How the ADA Covers Organ Donors
I’ve written before about the need to put the 'human' back in 'human resources.' This case is a textbook example.
Every now and again I come across a case that offends my sensibilities. Rope v. Auto-Chlor Sys. of Wash., Inc. (Cal. Ct. App. 10/16/13) is one of those cases.
When Auto-Chlor hired Scott Rope as a branch manager in September 2010, he told his new employer that he planned to donate a kidney to his physically disabled sister in February 2011. In November 2010, he formally requested a 30-day leave of absence for the kidney donation and his recovery thereafter. His manager promised to “look into it.” Instead, on December 30, 2010, he fired Rope.
The court had little issue concluding that Rope’s disability discrimination claim could proceed. “Rope has thus met his burden to show the adverse employment action occurred under circumstances raising a reasonable inference that the disability of his or her relative or associate was a substantial factor motivating the employer’s decision.”
A few points to consider about this case:
The Americans with Disabilities Act does not require an employer to provide a reasonable accommodation to a person without a disability due to that person’s association with someone with a disability. Only qualified applicants and employees with disabilities are entitled to reasonable accommodation. Thus, Rope could not claim that Auto-Chlor discriminated against him by denying time off as a reasonable accommodation.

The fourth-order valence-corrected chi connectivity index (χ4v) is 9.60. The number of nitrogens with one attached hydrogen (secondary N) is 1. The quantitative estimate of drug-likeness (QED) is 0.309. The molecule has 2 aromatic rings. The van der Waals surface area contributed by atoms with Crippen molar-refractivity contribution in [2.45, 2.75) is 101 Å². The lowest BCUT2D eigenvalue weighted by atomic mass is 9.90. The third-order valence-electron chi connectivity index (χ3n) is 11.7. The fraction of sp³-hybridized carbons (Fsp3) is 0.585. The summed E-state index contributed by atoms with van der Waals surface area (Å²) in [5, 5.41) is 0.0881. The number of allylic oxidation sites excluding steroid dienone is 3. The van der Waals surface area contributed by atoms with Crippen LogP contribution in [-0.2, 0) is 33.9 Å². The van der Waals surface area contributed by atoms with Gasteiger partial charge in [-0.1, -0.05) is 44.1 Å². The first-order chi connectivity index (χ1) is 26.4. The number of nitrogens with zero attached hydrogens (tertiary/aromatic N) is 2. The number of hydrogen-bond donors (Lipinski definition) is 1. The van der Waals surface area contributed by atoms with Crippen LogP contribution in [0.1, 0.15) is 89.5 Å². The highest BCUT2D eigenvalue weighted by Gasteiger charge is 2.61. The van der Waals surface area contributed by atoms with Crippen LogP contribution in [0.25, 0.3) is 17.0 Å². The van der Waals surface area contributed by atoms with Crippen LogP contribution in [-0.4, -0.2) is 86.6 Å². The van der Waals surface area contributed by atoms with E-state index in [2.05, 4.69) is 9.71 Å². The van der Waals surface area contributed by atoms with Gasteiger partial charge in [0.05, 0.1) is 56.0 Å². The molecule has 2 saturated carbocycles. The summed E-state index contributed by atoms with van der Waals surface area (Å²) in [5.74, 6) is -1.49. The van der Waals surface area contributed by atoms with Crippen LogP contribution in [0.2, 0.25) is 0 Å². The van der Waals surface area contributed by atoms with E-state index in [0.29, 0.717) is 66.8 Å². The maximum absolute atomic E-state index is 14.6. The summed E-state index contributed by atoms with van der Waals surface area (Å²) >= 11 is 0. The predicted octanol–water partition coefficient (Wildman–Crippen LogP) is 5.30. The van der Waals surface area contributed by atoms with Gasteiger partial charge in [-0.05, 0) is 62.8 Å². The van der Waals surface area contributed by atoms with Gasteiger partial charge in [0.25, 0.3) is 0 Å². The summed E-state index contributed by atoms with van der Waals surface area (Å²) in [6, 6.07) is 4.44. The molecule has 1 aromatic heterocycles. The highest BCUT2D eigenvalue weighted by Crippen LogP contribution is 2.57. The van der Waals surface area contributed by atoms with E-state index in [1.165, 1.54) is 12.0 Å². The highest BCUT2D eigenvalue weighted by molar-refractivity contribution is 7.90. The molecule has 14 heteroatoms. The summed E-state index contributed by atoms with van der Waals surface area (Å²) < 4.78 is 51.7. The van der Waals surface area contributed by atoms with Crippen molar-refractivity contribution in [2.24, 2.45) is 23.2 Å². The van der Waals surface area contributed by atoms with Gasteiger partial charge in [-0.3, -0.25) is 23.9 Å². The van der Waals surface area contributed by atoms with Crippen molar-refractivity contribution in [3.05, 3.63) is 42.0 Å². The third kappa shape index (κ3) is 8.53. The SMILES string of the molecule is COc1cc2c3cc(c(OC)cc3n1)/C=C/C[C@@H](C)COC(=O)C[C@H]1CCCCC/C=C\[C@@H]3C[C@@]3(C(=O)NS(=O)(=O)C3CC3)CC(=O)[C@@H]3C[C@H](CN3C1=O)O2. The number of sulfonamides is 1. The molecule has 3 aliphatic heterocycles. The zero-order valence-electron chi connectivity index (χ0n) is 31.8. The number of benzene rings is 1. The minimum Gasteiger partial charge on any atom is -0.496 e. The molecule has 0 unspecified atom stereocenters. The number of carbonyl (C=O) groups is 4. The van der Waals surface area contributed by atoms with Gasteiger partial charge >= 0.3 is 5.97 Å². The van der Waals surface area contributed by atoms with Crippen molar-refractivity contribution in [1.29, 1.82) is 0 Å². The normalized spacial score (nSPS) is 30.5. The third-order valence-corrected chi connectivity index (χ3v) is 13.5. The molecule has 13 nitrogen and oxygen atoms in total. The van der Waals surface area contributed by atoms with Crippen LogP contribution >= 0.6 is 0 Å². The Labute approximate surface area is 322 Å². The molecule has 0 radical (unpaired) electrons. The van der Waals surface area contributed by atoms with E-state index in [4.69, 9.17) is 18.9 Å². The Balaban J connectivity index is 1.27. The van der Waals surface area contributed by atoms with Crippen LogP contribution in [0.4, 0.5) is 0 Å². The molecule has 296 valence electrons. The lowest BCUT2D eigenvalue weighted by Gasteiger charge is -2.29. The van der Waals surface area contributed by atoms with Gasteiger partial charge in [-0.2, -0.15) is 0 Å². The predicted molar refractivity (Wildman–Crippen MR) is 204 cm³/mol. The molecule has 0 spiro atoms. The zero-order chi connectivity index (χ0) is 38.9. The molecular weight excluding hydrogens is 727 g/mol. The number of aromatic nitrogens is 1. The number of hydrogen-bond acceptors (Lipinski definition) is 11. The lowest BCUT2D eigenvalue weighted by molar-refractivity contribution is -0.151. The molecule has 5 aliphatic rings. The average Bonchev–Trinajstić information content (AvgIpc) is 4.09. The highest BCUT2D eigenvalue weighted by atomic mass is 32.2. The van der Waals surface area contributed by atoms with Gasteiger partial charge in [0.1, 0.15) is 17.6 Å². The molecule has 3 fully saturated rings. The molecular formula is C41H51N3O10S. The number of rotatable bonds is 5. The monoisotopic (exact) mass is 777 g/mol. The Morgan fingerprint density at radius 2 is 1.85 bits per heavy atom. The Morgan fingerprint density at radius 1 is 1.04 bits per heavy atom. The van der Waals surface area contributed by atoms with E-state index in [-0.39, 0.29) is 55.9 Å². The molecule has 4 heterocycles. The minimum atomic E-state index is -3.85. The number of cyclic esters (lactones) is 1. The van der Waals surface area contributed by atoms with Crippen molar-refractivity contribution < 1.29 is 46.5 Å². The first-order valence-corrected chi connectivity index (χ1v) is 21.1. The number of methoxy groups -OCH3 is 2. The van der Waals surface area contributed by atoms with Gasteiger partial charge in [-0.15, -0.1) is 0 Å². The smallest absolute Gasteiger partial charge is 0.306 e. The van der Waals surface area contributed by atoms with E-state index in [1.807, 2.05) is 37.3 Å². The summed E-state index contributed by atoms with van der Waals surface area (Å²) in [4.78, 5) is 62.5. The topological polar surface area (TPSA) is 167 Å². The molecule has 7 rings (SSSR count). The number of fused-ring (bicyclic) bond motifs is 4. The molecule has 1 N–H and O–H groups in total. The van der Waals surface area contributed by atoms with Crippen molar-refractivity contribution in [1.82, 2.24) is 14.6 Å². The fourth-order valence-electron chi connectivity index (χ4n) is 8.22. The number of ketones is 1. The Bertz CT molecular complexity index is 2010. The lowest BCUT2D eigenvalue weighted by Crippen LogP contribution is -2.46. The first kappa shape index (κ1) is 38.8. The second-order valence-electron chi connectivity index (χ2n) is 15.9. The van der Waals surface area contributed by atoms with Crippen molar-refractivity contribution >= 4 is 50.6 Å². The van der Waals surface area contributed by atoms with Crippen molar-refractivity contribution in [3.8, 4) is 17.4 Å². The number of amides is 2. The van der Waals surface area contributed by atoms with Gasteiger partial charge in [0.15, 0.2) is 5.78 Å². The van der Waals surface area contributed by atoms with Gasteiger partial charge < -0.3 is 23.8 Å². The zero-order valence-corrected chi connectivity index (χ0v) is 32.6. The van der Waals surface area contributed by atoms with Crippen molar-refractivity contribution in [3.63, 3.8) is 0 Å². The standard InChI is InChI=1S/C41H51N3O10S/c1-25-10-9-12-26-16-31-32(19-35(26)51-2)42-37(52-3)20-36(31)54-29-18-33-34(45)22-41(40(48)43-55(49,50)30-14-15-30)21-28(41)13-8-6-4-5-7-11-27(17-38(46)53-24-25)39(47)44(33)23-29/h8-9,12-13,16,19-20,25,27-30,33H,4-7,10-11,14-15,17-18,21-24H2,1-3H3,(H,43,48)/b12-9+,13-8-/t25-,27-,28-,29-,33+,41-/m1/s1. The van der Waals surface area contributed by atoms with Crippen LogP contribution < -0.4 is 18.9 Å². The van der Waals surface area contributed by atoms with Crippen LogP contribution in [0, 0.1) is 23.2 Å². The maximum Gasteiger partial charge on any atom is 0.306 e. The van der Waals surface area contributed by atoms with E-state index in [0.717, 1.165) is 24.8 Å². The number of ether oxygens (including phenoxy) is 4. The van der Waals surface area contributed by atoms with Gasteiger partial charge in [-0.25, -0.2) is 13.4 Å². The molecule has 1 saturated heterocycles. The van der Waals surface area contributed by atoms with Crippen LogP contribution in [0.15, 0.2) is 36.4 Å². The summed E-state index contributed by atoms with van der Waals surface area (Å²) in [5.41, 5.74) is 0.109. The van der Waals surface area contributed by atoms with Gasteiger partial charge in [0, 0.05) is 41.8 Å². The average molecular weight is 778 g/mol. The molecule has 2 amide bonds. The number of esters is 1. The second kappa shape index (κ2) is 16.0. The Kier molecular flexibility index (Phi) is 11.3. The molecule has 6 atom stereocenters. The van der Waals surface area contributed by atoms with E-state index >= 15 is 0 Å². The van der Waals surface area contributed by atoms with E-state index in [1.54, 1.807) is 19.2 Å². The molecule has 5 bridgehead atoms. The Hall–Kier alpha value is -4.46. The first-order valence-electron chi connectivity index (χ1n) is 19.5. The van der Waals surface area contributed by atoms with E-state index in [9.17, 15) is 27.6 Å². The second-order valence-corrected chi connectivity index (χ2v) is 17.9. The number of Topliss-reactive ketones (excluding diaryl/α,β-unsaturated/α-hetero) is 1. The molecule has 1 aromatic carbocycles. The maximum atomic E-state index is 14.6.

California has a specific statute that requires 30 days of paid time off “to an employee who is an organ donor … for the purpose of donating his organ to another person.” Rope claimed that Auto-Chlor terminated him avoid having to incur the expense of his paid leave pursuant to that law, which, in turn, equated to disability discrimination. The court agreed.
Even without this specific organ-donation statute, however, the ADA likely nevertheless requires time off (albeit unpaid) for organ donation and the recovery thereafter. The ADA mandates that an employer avoid treating an employee differently than other employees because of an association with a person with a disability. Thus, if an employer grants time off to employees for their own surgeries, the ADA will require similar treatment to employees taking time off to donate an organ to one’s association or relation.
I’ve written before about the need to put the “human” back in “human resources.” This case is a textbook example. When Auto-Chlor hired Rope, it knew: (1) he had disabled sister, and (2) he needed time off to donate a kidney to her. Is is inconvenient for an employer to provide a month off to a new employee? Absolutely. Do you want to be in a position of defending your decision to fire that employee in the face of that leave request? Absolutely not. This decision is likely illegal, but it is also undoubtedly inhuman. It is that inhumanity that will cost your company dearly in front of a judge or a jury.
Written by Jon Hyman, a partner in the Labor & Employment group of Kohrman Jackson & Krantz. For more information, contact Hyman at (216) 736-7226 or firstname.lastname@example.org. You can also follow Hyman on Twitter at @jonhyman.